Harvard Law School Makes Online Zero-L Course Free for All U.S. Law Schools Due to Coronavirus
For Kennedy School Fellows, Epstein-Linked Donors Present a Moral Dilemma
Tenants Grapple with High Rents and Local Turnover at Asana-Owned Properties
In April, Theft Surged as Cambridge Residents Stayed at Home
The History of Harvard's Commencement, Explained
As many students buckled down to take their first midterm exams this past Thursday, the Jewish community came together to usher in the New Year with the celebration of Rosh Hashana.
This year, Rosh Hashana—the date of which is determined by the lunar calendar—occurred later than usual and coincided with a spate of exams and paper due dates. Many students said they found themselves in a stressful bind of trying to set aside time for their religious obligations while also trying to prepare for exams—a problem exacerbated by the fact that many professors were unaware of the holiday, they said.
Emily S. Unger ’13, undergraduate co-chair of the Reform minyan at Harvard Hillel, said that she was not able to celebrate the New Year as she would have preferred. This past week, Unger not only planned Hillel’s Reform Rosh Hashana services, but also took three tests. Rather than reflecting upon the past year, she found herself cramming for exams between meetings with the rabbi.
“I can’t imagine professors trying to give exams on Christmas Eve and expecting students to study,” she explained. “I think it would be nice just if professors were aware that it was happening. It’s good to have that sort of awareness.”
Although less known to the non-Jewish public than the more secular Jewish holidays Hanukkah and Passover, Rosh Hashana is one of two High Holy Days in the Jewish religion. Rosh Hashana is meant to be a time of self-examination and repentance, inviting individuals to reflect upon their actions.
Arun A. Viswanath ’13, the president of Hillel’s Steering Committee, said he was also caught in the exam crunch as he tried to observe the holiday. Viswanath, who does not use electricity, attend class, or write during the Sabbath and the High Holy Days, said he had been studying non-stop for Science of Living Systems 20: “Psychological Sciences” since Saturday night, which marks the end of the Sabbath.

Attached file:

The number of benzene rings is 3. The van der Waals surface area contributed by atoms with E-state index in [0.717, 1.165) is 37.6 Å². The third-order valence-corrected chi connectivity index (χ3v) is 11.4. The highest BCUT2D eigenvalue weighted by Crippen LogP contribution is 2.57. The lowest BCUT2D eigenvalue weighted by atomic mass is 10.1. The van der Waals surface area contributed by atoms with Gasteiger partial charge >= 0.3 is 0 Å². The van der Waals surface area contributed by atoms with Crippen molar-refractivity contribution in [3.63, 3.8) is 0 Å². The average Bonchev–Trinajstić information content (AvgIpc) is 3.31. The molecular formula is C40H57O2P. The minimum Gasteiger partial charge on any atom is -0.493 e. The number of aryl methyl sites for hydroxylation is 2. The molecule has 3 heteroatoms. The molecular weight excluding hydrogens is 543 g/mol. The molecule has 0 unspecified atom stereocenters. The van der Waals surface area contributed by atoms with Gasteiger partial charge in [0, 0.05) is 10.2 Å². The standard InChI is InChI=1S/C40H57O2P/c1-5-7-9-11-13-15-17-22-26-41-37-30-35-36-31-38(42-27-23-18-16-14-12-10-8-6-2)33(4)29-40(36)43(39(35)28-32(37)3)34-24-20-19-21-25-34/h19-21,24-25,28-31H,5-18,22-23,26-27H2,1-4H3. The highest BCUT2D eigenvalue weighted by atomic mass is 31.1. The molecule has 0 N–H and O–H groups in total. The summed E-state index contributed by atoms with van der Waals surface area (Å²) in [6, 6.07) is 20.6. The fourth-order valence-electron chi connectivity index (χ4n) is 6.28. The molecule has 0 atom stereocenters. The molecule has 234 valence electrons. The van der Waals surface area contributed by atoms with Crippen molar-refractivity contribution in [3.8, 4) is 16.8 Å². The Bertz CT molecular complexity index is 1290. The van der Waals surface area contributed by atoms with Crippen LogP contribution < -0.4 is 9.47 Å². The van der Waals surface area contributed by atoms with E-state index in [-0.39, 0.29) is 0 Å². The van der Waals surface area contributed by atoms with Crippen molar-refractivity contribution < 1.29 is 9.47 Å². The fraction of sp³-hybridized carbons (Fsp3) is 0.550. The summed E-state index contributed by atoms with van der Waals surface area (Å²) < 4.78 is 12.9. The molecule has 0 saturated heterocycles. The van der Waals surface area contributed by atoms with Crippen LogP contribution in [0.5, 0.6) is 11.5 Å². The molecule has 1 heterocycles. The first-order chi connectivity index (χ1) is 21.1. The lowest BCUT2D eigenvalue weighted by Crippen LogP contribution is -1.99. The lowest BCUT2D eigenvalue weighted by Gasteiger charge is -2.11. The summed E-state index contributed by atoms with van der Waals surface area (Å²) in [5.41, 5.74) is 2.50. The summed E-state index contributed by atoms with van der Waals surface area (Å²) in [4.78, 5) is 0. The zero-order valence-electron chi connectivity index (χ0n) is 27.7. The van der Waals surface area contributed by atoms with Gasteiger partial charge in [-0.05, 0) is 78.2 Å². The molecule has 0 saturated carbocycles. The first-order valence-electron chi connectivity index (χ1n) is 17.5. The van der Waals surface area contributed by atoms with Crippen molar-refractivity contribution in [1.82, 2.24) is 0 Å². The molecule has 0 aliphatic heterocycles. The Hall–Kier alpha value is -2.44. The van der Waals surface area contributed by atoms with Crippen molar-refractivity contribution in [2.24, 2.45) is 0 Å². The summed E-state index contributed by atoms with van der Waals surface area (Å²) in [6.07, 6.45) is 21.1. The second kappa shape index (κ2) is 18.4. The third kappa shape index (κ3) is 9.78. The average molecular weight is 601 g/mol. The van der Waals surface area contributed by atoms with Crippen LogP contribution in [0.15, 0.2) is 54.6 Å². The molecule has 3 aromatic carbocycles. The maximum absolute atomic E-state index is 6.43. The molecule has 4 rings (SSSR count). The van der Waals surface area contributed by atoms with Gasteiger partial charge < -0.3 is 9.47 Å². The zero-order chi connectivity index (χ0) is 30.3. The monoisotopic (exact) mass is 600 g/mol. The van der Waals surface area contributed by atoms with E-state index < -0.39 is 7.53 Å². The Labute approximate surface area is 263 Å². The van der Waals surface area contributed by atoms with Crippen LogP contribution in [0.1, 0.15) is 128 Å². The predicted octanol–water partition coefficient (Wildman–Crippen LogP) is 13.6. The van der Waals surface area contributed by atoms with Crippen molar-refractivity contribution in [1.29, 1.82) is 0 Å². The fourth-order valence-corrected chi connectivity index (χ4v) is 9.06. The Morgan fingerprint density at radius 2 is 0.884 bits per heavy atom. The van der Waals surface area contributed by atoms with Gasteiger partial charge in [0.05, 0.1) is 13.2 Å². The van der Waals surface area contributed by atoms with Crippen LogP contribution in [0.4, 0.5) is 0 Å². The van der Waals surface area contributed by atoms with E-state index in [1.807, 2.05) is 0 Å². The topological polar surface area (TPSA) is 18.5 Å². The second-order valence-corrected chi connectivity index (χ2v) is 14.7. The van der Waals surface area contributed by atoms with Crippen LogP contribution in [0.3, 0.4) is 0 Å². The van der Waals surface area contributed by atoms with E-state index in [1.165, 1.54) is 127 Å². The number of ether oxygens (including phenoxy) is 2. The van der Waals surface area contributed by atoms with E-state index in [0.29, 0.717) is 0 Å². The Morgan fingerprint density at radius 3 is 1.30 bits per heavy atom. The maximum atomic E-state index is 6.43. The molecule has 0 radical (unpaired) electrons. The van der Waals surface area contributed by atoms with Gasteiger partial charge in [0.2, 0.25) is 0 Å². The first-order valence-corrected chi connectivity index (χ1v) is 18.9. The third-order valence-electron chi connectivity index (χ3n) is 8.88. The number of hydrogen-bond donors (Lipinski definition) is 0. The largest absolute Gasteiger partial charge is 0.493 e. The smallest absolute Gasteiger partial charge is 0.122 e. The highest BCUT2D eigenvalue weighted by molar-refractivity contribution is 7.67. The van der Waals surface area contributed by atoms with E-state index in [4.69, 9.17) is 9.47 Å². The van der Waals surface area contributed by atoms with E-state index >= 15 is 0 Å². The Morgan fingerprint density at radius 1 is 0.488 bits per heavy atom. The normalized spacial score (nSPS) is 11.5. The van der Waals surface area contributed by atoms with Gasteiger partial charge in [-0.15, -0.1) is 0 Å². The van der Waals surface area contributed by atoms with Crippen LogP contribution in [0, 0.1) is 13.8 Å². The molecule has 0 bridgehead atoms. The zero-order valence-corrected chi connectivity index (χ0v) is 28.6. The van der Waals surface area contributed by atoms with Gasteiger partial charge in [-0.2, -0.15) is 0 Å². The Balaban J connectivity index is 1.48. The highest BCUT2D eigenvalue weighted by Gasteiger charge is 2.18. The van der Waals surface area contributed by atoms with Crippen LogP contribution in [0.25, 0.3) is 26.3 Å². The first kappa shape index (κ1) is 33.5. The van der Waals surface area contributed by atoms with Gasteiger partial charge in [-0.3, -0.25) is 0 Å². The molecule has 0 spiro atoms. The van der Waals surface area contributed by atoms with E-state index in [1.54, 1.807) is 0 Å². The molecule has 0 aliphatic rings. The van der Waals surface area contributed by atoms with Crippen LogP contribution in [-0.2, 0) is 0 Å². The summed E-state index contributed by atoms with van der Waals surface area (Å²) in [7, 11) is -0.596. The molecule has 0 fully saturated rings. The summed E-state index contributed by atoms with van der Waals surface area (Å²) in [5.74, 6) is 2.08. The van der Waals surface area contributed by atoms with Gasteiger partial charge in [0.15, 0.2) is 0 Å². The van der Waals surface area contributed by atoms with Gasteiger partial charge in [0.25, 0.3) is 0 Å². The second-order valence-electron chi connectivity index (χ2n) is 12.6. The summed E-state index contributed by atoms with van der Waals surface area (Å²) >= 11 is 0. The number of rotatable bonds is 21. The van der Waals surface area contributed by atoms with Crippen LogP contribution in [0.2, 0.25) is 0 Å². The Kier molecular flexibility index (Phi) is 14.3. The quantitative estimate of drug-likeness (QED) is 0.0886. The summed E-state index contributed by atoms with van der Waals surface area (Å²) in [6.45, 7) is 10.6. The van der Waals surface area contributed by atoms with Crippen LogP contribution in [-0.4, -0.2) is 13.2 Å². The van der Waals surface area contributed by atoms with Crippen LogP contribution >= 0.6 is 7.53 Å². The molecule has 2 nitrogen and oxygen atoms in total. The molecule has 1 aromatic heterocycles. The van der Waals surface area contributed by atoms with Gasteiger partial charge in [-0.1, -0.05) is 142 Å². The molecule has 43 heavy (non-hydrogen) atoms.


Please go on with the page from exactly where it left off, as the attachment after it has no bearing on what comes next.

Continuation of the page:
But Viswanath said he felt faculty were fairly accommodating to the High Holy Days.
SLS20 Professor Daniel Gilbert, who is also Jewish, did not hold class on Rosh Hashana and scheduled the midterm exam for Monday with the holiday in mind. Given efforts like these on the part of faculty members, Viswanath said that he believes Harvard’s current system is the best that it can be. Although he may have to do more work than some of his secular peers, he said, the challenge is feasible and ultimately worth it.
Rabbi Benjamin Greenberg, leader of Hillel’s Orthodox minyan, echoed Viswanath’s sentiments and said that in his experience professors had been generally accommodating of student needs.
“We are dedicated to finding points of intersection between academic work and the work of the High Holy Days,” he said.
This article has been revised to reflect the following correction.
CORRECTION: OCT. 3, 2011
The Oct. 3 article "Exams Interrupt Jewish High Holidays" incorrectly stated that the date of Rosh Hashanah is determined by the Gregorian calendar. In fact, it is determined by the lunar calendar. Additionally, Rosh Hashanah is not known as "the day of atonement," which refers to Yom Kippur. The article also misstated Emily Unger's class year. She is a member of the Class of 2013, not 2014.
Want to keep up with breaking news? Subscribe to our email newsletter.